Typically, cereal bars or snack clusters are held together with syrup or sugar-based binders that adhere particulates to one another in bar or cluster. Consumers are interested in reducing their sugar consumption while still enjoying convenient, nutritional food choices.
In this Request for Invention, Xinova seeks processing or other technology approaches that effectively bind or agglomerate particulates in a bar or snack cluster without the use of sugar based binder ingredients and without adversely impacting the product’s shelf-life compared to a traditional bar or cluster. Solutions of most interest involve accomplishing agglomeration through processing approaches that satisfy the technical and sensory requirements with minimal to no added sugar (or sugar substitutes) in the formulation.
Cereal bars are a source of quick energy and meal replacements for active people, athletes and fitness buffs. Cereal bars also conform to a cultural trend toward what is perceived as healthier snacks. Indeed, more than 80% of global cereal bar launches were positioned on a health platform of some kind in 2014.
Health claims ranged from the snacks being natural, organic, or low calorie, to being vitamin fortified, or good for digestive health or weight management. While perception of health is a major factor in the large volume of sales, convenient snacking is also a key feature driving the cereal bars market. Convenience, and ‘clean eating’ experience (without sticky fingers) allows consumers great flexibility in meal planning and fits with the consumer preference for smaller meal occasions, on-the-go snacking, alternative foods for breakfast and the growing participation in fitness and weight management programs. (read more)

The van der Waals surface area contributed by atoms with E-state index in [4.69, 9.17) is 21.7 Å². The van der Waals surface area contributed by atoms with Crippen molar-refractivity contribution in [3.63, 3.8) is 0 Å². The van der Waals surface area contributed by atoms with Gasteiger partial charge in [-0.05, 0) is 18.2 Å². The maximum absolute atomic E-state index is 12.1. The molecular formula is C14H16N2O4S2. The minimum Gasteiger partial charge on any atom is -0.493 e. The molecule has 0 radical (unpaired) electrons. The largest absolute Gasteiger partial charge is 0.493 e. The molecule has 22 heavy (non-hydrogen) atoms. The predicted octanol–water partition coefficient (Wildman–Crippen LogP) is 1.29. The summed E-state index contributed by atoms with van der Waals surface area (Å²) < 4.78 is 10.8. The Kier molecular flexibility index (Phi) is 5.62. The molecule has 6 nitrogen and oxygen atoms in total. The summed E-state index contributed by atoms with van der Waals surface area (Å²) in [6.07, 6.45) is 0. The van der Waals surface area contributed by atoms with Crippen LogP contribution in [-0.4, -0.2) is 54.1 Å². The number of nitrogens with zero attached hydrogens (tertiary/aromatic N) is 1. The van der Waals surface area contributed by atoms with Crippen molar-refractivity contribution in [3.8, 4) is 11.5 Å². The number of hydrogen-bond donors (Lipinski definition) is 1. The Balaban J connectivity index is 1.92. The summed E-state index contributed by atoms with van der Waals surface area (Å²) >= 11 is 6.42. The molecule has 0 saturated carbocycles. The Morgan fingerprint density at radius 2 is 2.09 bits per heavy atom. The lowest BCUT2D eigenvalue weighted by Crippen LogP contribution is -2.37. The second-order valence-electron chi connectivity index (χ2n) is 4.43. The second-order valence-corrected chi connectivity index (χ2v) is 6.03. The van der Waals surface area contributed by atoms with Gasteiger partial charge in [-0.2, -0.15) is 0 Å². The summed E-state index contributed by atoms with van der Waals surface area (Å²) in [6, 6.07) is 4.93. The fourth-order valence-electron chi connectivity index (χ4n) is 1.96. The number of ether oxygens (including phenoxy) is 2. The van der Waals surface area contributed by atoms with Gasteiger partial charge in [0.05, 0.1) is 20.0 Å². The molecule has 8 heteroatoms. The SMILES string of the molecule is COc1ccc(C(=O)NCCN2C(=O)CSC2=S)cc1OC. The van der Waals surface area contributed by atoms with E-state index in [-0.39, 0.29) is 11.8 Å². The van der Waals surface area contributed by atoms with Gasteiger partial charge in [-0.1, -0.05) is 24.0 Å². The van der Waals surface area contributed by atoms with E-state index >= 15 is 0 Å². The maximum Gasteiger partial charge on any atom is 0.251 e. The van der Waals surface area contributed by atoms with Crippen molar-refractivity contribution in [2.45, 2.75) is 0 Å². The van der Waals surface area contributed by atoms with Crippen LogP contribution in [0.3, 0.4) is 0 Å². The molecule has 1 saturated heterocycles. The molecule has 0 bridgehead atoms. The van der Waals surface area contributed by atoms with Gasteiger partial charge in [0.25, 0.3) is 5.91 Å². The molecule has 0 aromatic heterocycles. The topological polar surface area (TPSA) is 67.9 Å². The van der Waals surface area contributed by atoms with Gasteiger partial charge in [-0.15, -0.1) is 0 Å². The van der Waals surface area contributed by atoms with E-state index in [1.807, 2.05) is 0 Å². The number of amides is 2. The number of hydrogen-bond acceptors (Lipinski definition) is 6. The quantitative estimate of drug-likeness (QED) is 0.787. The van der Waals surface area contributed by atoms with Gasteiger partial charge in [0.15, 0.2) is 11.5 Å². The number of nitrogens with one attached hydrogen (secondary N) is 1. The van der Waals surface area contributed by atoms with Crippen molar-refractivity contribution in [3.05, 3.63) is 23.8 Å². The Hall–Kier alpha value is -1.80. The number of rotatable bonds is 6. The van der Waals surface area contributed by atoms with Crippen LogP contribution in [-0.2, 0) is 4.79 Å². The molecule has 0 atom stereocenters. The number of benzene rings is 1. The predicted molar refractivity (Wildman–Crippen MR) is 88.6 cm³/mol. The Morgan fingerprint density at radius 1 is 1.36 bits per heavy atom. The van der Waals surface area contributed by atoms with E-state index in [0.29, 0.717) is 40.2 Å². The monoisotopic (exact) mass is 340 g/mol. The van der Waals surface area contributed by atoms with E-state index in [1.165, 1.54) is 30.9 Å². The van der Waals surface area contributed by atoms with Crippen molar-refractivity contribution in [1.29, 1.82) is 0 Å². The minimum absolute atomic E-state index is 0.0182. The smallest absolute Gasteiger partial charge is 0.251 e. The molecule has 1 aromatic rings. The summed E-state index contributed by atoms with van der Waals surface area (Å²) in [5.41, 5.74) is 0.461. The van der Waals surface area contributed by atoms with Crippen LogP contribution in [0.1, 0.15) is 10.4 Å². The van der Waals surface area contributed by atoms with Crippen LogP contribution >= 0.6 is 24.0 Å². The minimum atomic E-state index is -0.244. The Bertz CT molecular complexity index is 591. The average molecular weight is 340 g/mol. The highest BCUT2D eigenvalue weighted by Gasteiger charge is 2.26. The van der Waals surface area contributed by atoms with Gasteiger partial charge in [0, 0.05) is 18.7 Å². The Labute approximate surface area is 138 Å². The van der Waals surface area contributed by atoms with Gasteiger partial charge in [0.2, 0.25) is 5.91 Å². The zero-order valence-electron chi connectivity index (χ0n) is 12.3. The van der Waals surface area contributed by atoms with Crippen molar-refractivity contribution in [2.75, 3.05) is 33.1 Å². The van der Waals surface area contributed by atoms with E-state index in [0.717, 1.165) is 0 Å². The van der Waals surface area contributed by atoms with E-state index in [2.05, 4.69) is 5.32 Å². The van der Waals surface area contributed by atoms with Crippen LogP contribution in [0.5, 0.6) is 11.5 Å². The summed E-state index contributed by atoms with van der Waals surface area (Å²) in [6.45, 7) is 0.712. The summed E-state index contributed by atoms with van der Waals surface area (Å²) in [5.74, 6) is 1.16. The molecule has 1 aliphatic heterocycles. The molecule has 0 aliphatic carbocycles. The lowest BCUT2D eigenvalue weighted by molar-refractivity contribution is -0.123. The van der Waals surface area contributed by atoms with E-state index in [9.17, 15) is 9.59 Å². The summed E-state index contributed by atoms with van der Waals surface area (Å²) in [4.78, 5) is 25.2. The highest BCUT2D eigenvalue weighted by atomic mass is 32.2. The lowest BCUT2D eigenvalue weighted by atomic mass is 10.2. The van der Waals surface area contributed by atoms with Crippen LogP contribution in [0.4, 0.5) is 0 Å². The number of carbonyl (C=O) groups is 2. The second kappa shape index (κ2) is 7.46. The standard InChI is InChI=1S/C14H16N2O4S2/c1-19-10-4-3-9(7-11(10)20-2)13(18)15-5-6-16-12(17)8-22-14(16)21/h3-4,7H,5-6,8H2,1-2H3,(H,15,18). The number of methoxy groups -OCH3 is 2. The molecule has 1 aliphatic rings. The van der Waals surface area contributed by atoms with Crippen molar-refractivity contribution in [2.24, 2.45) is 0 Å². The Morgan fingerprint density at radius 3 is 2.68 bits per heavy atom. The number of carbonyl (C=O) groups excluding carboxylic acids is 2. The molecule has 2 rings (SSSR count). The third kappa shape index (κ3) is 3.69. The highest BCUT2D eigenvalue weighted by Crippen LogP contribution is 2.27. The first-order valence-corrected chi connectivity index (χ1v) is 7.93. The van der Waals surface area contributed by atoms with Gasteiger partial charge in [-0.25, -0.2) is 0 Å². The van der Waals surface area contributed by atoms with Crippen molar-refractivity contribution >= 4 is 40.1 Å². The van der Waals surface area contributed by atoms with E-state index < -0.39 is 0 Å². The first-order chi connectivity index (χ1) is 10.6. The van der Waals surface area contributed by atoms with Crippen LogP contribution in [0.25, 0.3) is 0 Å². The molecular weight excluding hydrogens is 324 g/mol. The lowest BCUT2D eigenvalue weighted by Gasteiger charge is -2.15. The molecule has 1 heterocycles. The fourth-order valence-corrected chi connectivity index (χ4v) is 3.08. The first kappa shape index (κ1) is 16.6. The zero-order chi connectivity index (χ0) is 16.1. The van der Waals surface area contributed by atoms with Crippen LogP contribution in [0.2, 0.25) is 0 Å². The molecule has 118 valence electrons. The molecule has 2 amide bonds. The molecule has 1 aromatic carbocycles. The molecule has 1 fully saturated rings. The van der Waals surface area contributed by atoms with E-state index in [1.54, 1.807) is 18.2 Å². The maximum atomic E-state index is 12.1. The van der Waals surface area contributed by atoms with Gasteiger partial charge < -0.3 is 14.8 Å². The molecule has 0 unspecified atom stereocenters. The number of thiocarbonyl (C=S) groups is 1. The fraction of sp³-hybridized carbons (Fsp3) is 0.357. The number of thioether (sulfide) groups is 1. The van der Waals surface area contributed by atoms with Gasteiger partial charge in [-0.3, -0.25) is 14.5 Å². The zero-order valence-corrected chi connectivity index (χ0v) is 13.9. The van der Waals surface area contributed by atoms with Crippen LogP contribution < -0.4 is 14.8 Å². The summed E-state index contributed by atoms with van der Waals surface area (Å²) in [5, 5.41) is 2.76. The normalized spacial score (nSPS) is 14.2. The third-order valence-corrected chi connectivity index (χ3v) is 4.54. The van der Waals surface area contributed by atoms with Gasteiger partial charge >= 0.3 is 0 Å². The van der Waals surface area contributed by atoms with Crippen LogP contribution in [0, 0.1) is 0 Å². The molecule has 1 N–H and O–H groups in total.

Agglomeration can be defined as a process during which particles are fixed together to form larger particles (conglomerates). Agglomeration is a physical phenomenon caused by physical or chemical forces among the particles as a result of physical or chemical modifications of the surface of the solid. In food processing, this can be a desired outcome that is promoted using binders and substances that adhere chemically or physically on the solid surfaces to form a bridge between particles, such as when making food powders or cereal bars. Agglomeration can also be an undesired outcome, such as caking of moisture-sensitive materials. (read more)
This opportunity comes from the efforts of Xinova’s R&D Consulting and Innovation team.
Are you up for the challenge?
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